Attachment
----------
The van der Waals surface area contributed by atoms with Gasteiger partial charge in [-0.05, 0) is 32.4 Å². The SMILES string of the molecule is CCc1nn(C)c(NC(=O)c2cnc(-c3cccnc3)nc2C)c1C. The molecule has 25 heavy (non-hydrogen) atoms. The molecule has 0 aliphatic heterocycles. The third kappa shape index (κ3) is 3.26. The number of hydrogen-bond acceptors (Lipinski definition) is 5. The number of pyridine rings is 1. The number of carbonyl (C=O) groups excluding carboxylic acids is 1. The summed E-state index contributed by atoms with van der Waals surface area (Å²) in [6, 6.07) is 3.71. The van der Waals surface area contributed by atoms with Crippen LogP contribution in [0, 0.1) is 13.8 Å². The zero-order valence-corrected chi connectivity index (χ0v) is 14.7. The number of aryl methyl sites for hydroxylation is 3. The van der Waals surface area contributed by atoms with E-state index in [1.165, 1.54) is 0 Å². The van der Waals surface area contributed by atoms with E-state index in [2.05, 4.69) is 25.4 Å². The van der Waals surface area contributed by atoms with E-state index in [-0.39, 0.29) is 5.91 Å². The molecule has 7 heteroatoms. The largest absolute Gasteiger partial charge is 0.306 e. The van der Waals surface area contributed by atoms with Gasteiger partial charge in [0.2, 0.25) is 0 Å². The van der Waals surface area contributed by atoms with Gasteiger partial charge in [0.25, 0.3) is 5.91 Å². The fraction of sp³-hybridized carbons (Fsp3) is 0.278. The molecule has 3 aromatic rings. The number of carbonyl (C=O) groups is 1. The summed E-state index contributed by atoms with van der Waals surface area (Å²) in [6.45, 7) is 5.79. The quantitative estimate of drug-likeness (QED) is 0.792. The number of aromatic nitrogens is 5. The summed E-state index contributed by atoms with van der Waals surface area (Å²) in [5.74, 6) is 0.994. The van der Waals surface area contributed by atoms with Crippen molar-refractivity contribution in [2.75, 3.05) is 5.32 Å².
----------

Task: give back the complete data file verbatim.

The van der Waals surface area contributed by atoms with Gasteiger partial charge in [-0.05, 0) is 32.4 Å². The SMILES string of the molecule is CCc1nn(C)c(NC(=O)c2cnc(-c3cccnc3)nc2C)c1C. The molecule has 25 heavy (non-hydrogen) atoms. The molecule has 0 aliphatic heterocycles. The third kappa shape index (κ3) is 3.26. The number of hydrogen-bond acceptors (Lipinski definition) is 5. The number of pyridine rings is 1. The number of carbonyl (C=O) groups excluding carboxylic acids is 1. The summed E-state index contributed by atoms with van der Waals surface area (Å²) in [6, 6.07) is 3.71. The van der Waals surface area contributed by atoms with Crippen LogP contribution in [0, 0.1) is 13.8 Å². The zero-order valence-corrected chi connectivity index (χ0v) is 14.7. The number of aryl methyl sites for hydroxylation is 3. The van der Waals surface area contributed by atoms with E-state index in [1.165, 1.54) is 0 Å². The van der Waals surface area contributed by atoms with E-state index in [2.05, 4.69) is 25.4 Å². The van der Waals surface area contributed by atoms with E-state index in [-0.39, 0.29) is 5.91 Å². The molecule has 7 heteroatoms. The largest absolute Gasteiger partial charge is 0.306 e. The van der Waals surface area contributed by atoms with Gasteiger partial charge in [0.2, 0.25) is 0 Å². The van der Waals surface area contributed by atoms with Gasteiger partial charge in [0.25, 0.3) is 5.91 Å². The fraction of sp³-hybridized carbons (Fsp3) is 0.278. The molecule has 3 aromatic rings. The number of carbonyl (C=O) groups is 1. The summed E-state index contributed by atoms with van der Waals surface area (Å²) in [6.45, 7) is 5.79. The quantitative estimate of drug-likeness (QED) is 0.792. The number of aromatic nitrogens is 5. The summed E-state index contributed by atoms with van der Waals surface area (Å²) in [5.74, 6) is 0.994. The van der Waals surface area contributed by atoms with Crippen molar-refractivity contribution in [2.75, 3.05) is 5.32 Å².